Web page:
I introduced my co-worker to a prying website dubbing itself as a public search engine. The virtual nuisance supplies addresses and telephone numbers of almost anyone who is unknowingly in demand. My co-worker began her exploration: a lost class mate, an ex-boyfriend, finally, her father. She delayed her enthusiasm, saving the person she desired most in this world for last.
The website humiliated her. It provided the general public with information she had never known about her father. She scribbled his number down on a yellow post-it. Not his name, not Daddy– just the number.
“I’m going to call him and curse his ass out” she forewarned. Her tone, however, suggested she was not ready for the broken conversation. She folded the small note, and the post-it sealed itself with the number divided in half. “I’m going to let him have it. My father has been in Ohio all this time. I need to do this,” she declared. I nodded in agreement.
“You should look up your dad as well,” she suggested. I looked at the small, crescent crease on the side of her eyes. It illuminated when she was determined. Her mission now appeared to be connecting fathers to their abandoned children. The crease became my focal point. I’d imagine that is where I’d probably hit her when the moment was raw enough. Still, I nodded in agreement.
My father’s name scaled the screen many times showing various addresses in Florida. He was alive and repositioning. My co-worker picked up another post-it and scribbled all the telephone numbers that my father may have, or had. “Four numbers updated since 2001. You have some work to do, many call to make,” she ordered.
I closed the website. I was not going to allow more pain to result from a search engine. My co-worker was ardent and I, annoyed. I could not support her at this time and felt my connection to this other bastard was flawed. The webpage exhumed absconded paternal warriors. It birthed more questions and uneasiness than its rival: ignorance.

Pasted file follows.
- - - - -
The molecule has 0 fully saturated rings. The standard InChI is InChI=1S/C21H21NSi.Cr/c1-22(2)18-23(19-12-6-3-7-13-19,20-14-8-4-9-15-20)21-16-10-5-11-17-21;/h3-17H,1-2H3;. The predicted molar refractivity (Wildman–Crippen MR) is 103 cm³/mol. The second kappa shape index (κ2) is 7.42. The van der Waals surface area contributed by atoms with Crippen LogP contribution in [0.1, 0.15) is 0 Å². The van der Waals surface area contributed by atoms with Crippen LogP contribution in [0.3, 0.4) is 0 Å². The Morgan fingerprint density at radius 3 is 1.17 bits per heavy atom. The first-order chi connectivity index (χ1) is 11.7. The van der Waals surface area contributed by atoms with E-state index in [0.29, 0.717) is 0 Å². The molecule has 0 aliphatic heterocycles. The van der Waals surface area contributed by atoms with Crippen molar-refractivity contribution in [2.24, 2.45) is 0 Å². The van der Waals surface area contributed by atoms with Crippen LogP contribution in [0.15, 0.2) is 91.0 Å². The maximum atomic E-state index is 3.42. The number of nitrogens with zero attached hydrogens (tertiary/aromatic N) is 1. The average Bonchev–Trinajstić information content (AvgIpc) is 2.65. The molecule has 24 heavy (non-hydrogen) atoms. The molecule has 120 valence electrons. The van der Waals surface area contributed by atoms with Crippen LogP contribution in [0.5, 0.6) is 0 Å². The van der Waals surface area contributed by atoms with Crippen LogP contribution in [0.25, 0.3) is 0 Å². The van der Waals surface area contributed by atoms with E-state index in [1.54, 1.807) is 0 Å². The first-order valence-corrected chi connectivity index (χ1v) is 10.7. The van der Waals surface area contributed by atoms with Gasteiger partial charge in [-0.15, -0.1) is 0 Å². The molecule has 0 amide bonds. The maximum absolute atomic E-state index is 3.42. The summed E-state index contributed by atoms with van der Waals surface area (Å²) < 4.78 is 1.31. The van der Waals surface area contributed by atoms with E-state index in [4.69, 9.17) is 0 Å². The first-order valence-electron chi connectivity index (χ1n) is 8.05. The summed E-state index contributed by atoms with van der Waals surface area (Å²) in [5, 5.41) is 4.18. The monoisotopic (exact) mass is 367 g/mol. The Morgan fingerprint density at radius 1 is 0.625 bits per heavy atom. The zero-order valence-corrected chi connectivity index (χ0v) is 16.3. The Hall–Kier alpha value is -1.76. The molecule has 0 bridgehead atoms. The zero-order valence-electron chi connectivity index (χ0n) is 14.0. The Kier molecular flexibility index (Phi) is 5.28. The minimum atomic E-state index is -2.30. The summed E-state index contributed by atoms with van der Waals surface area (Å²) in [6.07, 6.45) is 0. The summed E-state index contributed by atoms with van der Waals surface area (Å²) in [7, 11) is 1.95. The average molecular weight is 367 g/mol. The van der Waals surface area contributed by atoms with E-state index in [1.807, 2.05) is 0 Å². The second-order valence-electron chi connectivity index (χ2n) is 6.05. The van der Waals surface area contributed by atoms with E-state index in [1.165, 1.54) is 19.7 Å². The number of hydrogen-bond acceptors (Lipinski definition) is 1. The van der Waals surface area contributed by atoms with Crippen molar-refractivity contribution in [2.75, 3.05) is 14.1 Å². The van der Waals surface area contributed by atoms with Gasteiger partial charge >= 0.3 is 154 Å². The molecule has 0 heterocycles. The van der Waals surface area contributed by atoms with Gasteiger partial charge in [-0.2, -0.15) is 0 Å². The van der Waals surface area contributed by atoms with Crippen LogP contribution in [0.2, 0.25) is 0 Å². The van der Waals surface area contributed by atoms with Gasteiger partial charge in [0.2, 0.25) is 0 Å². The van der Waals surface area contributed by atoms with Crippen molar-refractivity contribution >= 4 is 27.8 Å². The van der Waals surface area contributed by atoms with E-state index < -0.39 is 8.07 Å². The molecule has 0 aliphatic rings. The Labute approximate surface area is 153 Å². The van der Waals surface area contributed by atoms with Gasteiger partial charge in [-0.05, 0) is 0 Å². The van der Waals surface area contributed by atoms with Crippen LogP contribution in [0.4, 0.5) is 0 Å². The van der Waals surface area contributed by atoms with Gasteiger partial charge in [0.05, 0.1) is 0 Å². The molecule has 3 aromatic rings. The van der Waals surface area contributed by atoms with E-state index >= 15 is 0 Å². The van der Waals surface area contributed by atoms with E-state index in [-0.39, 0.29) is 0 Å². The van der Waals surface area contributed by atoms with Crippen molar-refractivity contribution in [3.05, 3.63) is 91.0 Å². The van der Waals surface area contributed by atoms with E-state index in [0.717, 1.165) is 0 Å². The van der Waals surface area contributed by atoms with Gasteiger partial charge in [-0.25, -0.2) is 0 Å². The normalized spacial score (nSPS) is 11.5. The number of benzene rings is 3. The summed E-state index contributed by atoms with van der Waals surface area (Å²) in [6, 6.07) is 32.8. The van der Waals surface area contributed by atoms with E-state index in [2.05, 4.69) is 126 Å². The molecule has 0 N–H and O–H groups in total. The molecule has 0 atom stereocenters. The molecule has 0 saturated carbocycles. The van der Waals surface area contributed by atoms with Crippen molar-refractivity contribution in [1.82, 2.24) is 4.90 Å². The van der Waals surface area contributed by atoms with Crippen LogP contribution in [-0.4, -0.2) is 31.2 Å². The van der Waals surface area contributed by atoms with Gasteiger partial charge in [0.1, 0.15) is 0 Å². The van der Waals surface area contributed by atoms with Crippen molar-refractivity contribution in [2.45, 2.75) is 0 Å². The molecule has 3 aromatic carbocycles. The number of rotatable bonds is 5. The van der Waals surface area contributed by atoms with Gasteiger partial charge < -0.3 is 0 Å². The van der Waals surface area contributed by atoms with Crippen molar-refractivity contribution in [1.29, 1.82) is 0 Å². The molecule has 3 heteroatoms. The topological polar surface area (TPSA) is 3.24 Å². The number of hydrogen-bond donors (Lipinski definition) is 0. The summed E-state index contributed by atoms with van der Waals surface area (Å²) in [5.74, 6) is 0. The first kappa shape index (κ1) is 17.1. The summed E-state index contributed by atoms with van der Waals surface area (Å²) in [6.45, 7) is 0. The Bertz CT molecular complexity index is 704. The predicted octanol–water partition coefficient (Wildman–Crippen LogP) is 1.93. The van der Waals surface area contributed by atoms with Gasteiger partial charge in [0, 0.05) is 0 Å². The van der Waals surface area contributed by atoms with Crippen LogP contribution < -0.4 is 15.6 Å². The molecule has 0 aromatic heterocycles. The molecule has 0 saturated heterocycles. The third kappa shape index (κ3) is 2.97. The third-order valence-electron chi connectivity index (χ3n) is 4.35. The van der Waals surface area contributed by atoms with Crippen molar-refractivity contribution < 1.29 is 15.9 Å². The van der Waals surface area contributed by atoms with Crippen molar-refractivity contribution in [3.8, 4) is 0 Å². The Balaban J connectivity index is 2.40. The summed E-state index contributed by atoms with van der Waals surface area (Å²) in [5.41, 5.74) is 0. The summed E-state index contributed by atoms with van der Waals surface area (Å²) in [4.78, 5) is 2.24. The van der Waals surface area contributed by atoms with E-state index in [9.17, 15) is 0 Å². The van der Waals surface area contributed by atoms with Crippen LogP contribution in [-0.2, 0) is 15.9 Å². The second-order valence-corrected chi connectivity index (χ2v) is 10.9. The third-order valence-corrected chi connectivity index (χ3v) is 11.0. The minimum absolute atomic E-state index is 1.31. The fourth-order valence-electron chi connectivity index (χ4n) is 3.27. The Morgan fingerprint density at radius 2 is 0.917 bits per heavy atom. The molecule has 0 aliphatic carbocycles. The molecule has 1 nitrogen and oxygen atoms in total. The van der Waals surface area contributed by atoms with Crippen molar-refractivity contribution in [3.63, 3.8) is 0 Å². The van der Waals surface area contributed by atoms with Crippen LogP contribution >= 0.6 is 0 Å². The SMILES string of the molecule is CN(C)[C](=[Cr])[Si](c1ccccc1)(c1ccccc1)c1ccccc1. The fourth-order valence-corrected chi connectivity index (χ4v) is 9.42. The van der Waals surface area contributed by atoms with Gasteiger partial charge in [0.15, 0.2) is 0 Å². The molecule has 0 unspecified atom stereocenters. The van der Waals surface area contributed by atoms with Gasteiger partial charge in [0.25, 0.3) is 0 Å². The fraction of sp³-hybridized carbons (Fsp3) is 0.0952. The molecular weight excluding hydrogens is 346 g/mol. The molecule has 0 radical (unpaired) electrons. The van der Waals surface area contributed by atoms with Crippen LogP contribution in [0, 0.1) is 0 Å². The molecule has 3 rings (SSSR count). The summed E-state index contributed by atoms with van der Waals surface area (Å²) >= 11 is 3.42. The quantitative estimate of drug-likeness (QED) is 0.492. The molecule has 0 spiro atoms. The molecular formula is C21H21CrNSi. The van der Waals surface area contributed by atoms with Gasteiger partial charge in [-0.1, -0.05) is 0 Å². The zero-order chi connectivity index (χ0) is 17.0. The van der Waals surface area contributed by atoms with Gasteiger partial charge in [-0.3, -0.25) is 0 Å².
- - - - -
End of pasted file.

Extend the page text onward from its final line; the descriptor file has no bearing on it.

“Trash that post-it. I’m not calling that man. Our paths crossed, then ended.” My colleague laughed, and I began to retrace what I said. ‘What was wrong with my comment?’ I contemplated my words and released this: “I am happy with where I am now with my father and that is nowhere.” She stopped laughing but still looked at me as if I was out of place. “He is your father, not an ex-boyfriend. He is your dad. Without him, you would not BE HERE.” Her voice lifted volumes. This moment was now as tender as can be.
“I know the laws of creation. I have terrible vision because of his eyes and supposedly, I hold his creativity. I am so, so grateful for that, FOR HIM. However, I don’t like my father. I never really did. I enjoyed the freedom he gave me compared to my mother’s rules. I loved that he took me to Disney World. I didn’t like his choice in women, or that he was docile, too docile. He likes the heat; I don’t. He’s mobile and rarely consistent. I never laughed with my father. However, my dad is who he is and I appreciate that. He won’t change for me, and I for him. I am HIS CHILD.” My thoughts roared at the same time, ‘Blood relation does not assault us with automatic connections.’
“I am glad you are comfortable with that. You are one crazy chick.” I smiled and let her exit. I had enough talk of family reunions. I resumed thinking that I am not odd or even camouflaging resentment. I value the serenity of deprivation. I left work that day a confident bastard.
About the Author
B. Collette Davis
B. Collette Davis is a new and upcoming writer from Philadelphia. Bringing an unapologetic, raw edge to urban tales and poetry, the graduate student (University of Pennsylvania) hopes to produce work that is cherished and ultimately published, bringing her many Christian Louboutin shoes.